The B.C. government has launched a new campaign targeting male students at post-secondary institutions to emphasize that “sexual violence and misconduct can never be part of student life.”
Information will be posted in local bars, on campus and in student newspapers as well as on social media platforms including Facebook, Instagram and Snapchat.
WATCH HERE: Public meeting tonight at UBC to address womens’ safety
“Student life should never include any type of sexualized violence or misconduct. However, we know that roughly two-thirds of sexual assaults on campus occur during the first eight weeks of school,” Advanced Education Minister Melanie Mark said.
“Our campaign focuses on raising awareness. Sexualized violence and misconduct should never be part of student life. They have life-changing consequences for everyone involved. Clear consent is always required.”
According to the provincial government, around one in every five women will experience sexualized violence while studying at a post-secondary institution. All 25 universities and colleges in British Columbia are involved in the campaign.
“It’s critical that we send a strong message,” Mark said. “We want students to feel safe, and to know that any type of sexualized violence or misconduct is unacceptable and will not be tolerated.”
All post-secondary institutions in B.C. are required by law to have sexual assault policies.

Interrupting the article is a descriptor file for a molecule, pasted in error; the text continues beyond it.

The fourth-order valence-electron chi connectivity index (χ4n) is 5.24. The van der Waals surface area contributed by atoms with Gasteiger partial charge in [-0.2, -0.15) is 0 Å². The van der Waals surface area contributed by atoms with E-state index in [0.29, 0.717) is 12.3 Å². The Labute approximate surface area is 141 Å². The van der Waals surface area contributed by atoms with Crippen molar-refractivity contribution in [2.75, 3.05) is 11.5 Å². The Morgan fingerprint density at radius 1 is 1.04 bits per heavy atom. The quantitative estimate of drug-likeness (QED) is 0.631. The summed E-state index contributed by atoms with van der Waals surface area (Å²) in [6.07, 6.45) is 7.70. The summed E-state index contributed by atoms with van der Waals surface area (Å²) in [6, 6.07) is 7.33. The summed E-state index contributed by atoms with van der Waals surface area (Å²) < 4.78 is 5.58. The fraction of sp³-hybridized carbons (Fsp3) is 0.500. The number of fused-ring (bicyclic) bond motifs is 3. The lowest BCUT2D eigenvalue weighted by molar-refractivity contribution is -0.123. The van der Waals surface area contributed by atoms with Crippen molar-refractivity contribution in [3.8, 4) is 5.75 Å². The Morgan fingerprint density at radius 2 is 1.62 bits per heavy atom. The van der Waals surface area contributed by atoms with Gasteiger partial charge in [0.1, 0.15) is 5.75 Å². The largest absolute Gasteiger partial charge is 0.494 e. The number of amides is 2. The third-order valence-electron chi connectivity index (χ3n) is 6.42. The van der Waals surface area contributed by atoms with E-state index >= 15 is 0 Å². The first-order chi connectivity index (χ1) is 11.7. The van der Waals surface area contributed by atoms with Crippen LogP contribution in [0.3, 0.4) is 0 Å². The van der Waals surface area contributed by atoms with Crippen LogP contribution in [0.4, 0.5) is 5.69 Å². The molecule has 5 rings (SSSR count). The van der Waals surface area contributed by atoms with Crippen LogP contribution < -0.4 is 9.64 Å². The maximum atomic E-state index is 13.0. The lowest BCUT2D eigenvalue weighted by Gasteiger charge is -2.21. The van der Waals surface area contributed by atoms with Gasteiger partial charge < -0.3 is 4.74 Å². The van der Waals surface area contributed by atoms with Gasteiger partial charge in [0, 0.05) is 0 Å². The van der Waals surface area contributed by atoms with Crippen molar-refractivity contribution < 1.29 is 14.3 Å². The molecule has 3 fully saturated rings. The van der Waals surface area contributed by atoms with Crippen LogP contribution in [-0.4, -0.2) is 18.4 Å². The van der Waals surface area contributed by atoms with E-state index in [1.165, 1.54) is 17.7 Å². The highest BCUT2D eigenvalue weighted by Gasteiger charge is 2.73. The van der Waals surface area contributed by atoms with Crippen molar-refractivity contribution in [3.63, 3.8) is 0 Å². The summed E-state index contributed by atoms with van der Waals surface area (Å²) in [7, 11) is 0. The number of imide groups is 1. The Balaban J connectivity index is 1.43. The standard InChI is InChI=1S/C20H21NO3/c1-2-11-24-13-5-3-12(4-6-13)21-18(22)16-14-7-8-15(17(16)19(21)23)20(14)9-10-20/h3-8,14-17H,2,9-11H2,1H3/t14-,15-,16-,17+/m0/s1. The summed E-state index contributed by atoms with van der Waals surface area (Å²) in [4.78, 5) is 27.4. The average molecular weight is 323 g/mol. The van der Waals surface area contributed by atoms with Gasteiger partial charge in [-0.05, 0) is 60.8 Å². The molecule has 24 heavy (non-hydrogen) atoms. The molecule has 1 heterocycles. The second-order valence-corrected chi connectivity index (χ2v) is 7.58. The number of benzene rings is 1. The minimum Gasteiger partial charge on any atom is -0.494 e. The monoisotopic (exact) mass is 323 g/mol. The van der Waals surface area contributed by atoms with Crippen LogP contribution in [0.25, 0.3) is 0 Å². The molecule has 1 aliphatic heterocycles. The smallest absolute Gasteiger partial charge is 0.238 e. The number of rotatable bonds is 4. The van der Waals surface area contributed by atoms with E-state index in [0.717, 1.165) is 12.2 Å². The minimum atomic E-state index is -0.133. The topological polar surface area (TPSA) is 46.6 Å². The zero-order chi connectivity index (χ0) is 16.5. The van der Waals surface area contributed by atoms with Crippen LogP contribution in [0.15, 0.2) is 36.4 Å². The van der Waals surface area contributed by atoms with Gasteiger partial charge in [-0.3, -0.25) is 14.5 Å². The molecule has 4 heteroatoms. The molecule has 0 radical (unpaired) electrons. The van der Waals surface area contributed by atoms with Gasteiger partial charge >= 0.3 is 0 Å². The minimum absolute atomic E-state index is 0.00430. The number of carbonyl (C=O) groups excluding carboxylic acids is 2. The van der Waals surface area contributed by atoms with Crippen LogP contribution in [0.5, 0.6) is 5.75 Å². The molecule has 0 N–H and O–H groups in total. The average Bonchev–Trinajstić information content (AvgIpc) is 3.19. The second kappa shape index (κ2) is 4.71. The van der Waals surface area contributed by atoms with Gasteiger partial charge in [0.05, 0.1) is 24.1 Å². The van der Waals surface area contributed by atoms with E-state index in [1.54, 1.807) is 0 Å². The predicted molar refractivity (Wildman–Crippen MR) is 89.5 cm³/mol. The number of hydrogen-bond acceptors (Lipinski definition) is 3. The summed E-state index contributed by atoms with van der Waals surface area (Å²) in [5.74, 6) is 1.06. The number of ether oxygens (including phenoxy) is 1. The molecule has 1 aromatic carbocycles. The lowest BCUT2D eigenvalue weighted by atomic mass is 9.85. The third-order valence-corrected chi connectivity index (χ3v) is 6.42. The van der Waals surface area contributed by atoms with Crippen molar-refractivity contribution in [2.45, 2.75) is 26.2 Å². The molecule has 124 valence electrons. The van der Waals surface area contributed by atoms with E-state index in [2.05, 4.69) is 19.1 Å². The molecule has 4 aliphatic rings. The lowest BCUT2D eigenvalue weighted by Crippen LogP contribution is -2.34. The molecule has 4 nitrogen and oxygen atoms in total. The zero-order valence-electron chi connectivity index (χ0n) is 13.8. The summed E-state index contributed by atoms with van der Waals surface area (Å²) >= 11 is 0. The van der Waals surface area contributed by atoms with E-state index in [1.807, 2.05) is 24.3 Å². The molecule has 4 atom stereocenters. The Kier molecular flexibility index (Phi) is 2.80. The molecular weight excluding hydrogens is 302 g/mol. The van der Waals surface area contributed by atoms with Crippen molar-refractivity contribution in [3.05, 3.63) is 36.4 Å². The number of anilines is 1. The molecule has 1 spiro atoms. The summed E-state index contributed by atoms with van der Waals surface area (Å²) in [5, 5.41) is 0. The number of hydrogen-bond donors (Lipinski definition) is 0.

The University of British Columbia was the first to establish new rules.
The policy established centralized sexualized violence prevention and response offices at UBC’s Vancouver and Okanagan campuses. The offices receive reports, refer complainants to support services and, if requested, provide information about the investigation process.
Directors of investigations has been hired to review reports within 14 days and decide whether the university has jurisdiction. Reports can then be passed to external investigators with sexual assault training, who would have 60 days to complete their work.
The federal government has also changed it policy around sexualized violence on campus, with $5.5 million in funding over five years. The plan is to bolster support for sexual assault crisis centres in universities and come up with a national framework for the issue. If universities’ policies don’t measure up, they may lose the federal funding.